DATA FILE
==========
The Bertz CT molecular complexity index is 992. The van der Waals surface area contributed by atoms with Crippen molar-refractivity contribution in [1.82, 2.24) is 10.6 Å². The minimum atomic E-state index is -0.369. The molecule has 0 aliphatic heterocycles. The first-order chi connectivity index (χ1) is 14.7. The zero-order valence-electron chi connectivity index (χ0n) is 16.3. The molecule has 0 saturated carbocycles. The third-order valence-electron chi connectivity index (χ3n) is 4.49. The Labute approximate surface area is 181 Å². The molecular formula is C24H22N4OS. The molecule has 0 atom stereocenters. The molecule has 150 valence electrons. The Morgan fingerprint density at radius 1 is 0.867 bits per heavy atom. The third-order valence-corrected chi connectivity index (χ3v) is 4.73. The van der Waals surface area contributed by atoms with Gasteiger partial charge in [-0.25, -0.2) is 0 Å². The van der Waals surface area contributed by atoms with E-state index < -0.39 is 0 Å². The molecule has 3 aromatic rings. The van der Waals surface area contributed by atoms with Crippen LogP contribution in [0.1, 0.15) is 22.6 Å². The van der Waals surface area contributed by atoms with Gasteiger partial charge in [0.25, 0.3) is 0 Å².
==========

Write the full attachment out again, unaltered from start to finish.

The Bertz CT molecular complexity index is 992. The van der Waals surface area contributed by atoms with Crippen molar-refractivity contribution in [1.82, 2.24) is 10.6 Å². The minimum atomic E-state index is -0.369. The molecule has 0 aliphatic heterocycles. The first-order chi connectivity index (χ1) is 14.7. The zero-order valence-electron chi connectivity index (χ0n) is 16.3. The molecule has 0 saturated carbocycles. The third-order valence-electron chi connectivity index (χ3n) is 4.49. The Labute approximate surface area is 181 Å². The molecular formula is C24H22N4OS. The molecule has 0 atom stereocenters. The molecule has 150 valence electrons. The Morgan fingerprint density at radius 1 is 0.867 bits per heavy atom. The third-order valence-corrected chi connectivity index (χ3v) is 4.73. The van der Waals surface area contributed by atoms with Gasteiger partial charge in [-0.25, -0.2) is 0 Å². The van der Waals surface area contributed by atoms with E-state index < -0.39 is 0 Å². The molecule has 3 aromatic rings. The van der Waals surface area contributed by atoms with Crippen LogP contribution in [0.1, 0.15) is 22.6 Å². The van der Waals surface area contributed by atoms with Gasteiger partial charge in [0.25, 0.3) is 0 Å².